McLaren boss Zak Brown reckons F1 has "never been stronger" and that the new technical regulations being introduced into the sport for 2022 will boost this further.
Brown thinks various signs point to the current strength of F1, such as the number of fans attending races and the continued popularity of the Netflix series Drive to Survive.
"Formula 1 has never been stronger," Brown said in an exclusive interview with RacingNews365.com.
"It's getting stronger every day. It's [shown in the] record number of races, record number of countries wanting races, record attendance... TV's super strong, sponsorship is very strong.
"[With] digital, I think Netflix is going to be another great series, with all the different elements that took place [last] year."
Better racing and "very healthy" F1 teams
With the new rules coming into effect, Brown is anticipating that the excitement over how this will have an effect on racing will only further bolster F1.
"The racing should get better," he explained.
"You've got brand new race cars, which I think will be exciting for everyone to see. What [do] these things look like? How do they race? So I think Formula 1 has never been stronger. "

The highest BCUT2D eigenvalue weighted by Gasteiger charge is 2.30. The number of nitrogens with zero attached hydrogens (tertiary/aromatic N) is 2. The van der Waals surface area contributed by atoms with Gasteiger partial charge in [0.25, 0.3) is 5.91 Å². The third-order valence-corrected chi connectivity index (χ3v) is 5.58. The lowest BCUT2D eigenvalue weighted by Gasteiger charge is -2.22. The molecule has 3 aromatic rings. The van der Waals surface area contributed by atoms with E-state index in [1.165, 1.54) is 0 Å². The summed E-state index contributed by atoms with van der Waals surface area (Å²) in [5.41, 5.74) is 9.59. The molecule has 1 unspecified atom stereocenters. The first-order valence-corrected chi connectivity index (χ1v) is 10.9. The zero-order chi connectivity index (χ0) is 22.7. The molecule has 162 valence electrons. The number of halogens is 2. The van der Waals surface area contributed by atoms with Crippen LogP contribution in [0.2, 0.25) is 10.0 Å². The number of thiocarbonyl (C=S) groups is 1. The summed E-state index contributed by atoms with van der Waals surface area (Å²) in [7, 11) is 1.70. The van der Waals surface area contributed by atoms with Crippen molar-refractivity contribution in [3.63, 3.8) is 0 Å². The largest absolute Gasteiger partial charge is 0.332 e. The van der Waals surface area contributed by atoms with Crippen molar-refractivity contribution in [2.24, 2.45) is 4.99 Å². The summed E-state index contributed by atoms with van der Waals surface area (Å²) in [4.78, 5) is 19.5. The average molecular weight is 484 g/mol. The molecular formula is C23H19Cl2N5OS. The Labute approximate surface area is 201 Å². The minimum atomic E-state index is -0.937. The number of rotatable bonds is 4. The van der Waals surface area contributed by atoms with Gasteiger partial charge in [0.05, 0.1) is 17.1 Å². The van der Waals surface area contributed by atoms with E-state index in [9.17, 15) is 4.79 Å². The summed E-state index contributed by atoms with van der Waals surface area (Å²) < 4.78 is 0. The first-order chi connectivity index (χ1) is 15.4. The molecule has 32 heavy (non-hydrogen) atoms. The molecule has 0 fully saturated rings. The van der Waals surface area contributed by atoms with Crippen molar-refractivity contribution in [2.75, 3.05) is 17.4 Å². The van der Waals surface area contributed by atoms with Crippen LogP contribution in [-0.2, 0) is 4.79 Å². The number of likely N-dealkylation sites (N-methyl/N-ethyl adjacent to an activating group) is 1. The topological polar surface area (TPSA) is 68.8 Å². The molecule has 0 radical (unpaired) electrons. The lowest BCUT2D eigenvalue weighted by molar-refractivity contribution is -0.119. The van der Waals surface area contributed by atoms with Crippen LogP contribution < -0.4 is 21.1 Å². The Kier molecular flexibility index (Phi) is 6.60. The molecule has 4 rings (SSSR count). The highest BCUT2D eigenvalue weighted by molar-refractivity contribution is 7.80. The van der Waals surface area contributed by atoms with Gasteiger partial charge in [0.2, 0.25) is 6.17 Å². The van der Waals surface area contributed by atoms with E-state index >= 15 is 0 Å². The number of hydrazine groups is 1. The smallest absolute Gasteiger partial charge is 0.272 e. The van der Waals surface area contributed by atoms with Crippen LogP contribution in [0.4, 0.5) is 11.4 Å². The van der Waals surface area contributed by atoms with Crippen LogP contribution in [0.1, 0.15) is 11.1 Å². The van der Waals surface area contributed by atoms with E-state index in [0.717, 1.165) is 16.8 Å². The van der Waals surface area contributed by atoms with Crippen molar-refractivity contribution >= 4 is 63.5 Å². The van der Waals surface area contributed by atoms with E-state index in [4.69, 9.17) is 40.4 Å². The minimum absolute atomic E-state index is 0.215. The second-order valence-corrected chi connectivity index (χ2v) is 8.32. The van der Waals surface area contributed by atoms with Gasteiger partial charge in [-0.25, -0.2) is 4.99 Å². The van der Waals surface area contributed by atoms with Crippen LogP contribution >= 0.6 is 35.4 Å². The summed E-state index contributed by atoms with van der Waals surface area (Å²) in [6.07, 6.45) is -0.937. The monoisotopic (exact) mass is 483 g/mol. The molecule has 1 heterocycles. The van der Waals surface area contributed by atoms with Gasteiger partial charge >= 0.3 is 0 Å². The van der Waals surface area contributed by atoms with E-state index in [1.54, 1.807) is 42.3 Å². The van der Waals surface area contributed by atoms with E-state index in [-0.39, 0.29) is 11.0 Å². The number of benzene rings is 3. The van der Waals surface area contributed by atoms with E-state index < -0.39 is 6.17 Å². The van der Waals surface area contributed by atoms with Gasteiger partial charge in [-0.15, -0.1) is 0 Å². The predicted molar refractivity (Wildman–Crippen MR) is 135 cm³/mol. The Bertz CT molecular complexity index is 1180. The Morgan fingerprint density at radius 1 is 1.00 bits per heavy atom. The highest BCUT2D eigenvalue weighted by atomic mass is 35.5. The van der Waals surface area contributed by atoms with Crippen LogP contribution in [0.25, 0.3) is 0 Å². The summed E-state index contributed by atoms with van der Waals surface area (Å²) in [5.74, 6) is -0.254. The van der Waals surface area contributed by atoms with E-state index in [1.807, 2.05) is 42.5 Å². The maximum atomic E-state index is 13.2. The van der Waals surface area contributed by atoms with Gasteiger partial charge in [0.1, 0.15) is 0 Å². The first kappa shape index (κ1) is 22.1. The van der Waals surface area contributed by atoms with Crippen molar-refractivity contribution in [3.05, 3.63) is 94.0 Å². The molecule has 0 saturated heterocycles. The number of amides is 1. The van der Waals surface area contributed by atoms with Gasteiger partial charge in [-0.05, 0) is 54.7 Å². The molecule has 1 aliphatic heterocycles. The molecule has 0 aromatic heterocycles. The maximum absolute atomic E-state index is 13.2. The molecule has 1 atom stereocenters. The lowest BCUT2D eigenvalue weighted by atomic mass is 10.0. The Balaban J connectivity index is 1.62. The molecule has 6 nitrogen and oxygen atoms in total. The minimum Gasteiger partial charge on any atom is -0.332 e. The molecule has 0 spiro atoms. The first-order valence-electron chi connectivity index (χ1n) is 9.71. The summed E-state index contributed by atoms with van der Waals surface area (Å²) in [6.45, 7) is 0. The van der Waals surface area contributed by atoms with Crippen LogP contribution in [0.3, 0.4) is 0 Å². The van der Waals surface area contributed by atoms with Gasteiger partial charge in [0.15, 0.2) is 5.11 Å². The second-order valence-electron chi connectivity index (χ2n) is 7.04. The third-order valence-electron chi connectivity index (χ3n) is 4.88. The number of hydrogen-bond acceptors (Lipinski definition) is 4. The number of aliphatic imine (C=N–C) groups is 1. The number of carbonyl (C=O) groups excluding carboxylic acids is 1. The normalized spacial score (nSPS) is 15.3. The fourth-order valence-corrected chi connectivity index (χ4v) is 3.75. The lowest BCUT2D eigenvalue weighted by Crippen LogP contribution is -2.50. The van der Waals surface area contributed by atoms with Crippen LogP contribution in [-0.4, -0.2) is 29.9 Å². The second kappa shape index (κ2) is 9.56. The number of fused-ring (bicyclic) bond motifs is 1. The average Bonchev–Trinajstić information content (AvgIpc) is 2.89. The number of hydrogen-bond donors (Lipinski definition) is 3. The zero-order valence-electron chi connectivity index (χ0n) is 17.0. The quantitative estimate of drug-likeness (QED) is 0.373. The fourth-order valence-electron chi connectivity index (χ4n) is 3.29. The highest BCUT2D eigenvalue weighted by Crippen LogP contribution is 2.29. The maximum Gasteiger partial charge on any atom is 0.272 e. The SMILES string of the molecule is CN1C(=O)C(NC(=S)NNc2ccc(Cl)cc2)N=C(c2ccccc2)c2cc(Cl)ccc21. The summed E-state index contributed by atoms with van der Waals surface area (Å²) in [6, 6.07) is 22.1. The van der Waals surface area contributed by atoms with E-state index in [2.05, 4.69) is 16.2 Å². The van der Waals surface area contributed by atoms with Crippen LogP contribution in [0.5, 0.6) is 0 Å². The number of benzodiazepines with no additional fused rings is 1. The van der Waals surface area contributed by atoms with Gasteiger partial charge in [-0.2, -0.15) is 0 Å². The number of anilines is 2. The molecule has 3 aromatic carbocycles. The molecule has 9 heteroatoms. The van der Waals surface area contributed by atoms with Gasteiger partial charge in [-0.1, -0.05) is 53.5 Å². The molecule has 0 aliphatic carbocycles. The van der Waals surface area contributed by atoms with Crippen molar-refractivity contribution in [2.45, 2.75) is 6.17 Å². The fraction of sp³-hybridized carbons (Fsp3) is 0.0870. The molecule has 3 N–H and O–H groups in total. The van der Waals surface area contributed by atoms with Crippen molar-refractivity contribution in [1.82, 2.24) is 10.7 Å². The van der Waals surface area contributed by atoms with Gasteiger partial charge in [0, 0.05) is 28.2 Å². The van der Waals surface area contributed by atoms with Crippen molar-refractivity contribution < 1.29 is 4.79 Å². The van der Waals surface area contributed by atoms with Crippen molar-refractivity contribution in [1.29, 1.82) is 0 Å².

Brown also believes that, in terms of finances, every team on the grid is in a healthy position.
He added: "All 10 teams are financially very healthy or owned by people that can afford Formula 1 teams. Even if they're not making money, they can afford them.
"So I just think if you look at all the data points, everything is super strong. I just think it's going to get stronger."
Finding performance and turning a profit
When asked further about why certain teams are not making money - particularly in light of F1's commercial success, as well as the budget cap resulting in less expenditure - Brown denied that there is a "disconnect".
"I think people are still starting from a lower base of sponsorship and are far away from the cap," Brown said.
"So I think everyone probably could make money, it depends on what their competitive desires are. If someone wants to run at the cap, I presume a Sauber, a Haas, a Williams, they're all lacking a lot of sponsorship that I think they can get over time.
"I bet they could make money now, but that might come at the cost of performance and I think, given that they'll have a desire to perform, they're probably - because they can afford to lose money - losing money in the pursuit of performance.
"Eventually, when they get their performance and they get the sponsorship up, they'll become profitable."
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